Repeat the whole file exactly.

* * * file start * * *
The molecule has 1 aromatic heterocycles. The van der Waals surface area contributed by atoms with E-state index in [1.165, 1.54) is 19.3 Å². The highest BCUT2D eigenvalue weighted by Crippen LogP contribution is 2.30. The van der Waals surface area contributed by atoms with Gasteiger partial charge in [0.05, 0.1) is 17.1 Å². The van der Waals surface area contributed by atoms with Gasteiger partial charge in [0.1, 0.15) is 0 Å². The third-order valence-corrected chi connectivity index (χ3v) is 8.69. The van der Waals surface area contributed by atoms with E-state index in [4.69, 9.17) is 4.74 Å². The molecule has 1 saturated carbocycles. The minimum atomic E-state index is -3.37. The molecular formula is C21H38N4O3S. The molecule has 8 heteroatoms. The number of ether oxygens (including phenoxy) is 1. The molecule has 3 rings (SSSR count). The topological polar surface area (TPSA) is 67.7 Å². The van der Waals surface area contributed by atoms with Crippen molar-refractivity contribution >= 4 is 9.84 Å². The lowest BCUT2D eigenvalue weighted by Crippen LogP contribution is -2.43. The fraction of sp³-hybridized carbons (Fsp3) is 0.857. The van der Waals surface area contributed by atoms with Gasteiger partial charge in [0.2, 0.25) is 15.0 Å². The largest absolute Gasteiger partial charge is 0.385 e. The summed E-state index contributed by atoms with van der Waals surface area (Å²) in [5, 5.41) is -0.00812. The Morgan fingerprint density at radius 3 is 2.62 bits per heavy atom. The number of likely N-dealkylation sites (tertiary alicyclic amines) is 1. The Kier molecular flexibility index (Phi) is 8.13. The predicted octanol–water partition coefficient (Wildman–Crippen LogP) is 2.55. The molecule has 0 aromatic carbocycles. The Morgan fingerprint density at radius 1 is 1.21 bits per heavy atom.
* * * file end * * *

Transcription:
The molecule has 1 aromatic heterocycles. The van der Waals surface area contributed by atoms with E-state index in [1.165, 1.54) is 19.3 Å². The highest BCUT2D eigenvalue weighted by Crippen LogP contribution is 2.30. The van der Waals surface area contributed by atoms with Gasteiger partial charge in [0.05, 0.1) is 17.1 Å². The van der Waals surface area contributed by atoms with Gasteiger partial charge in [0.1, 0.15) is 0 Å². The third-order valence-corrected chi connectivity index (χ3v) is 8.69. The van der Waals surface area contributed by atoms with E-state index in [4.69, 9.17) is 4.74 Å². The molecule has 1 saturated carbocycles. The minimum atomic E-state index is -3.37. The molecular formula is C21H38N4O3S. The molecule has 8 heteroatoms. The number of ether oxygens (including phenoxy) is 1. The molecule has 3 rings (SSSR count). The topological polar surface area (TPSA) is 67.7 Å². The van der Waals surface area contributed by atoms with Crippen molar-refractivity contribution >= 4 is 9.84 Å². The lowest BCUT2D eigenvalue weighted by Crippen LogP contribution is -2.43. The fraction of sp³-hybridized carbons (Fsp3) is 0.857. The van der Waals surface area contributed by atoms with Gasteiger partial charge in [0.2, 0.25) is 15.0 Å². The largest absolute Gasteiger partial charge is 0.385 e. The summed E-state index contributed by atoms with van der Waals surface area (Å²) in [5, 5.41) is -0.00812. The Morgan fingerprint density at radius 3 is 2.62 bits per heavy atom. The number of likely N-dealkylation sites (tertiary alicyclic amines) is 1. The Kier molecular flexibility index (Phi) is 8.13. The predicted octanol–water partition coefficient (Wildman–Crippen LogP) is 2.55. The molecule has 0 aromatic carbocycles. The Morgan fingerprint density at radius 1 is 1.21 bits per heavy atom.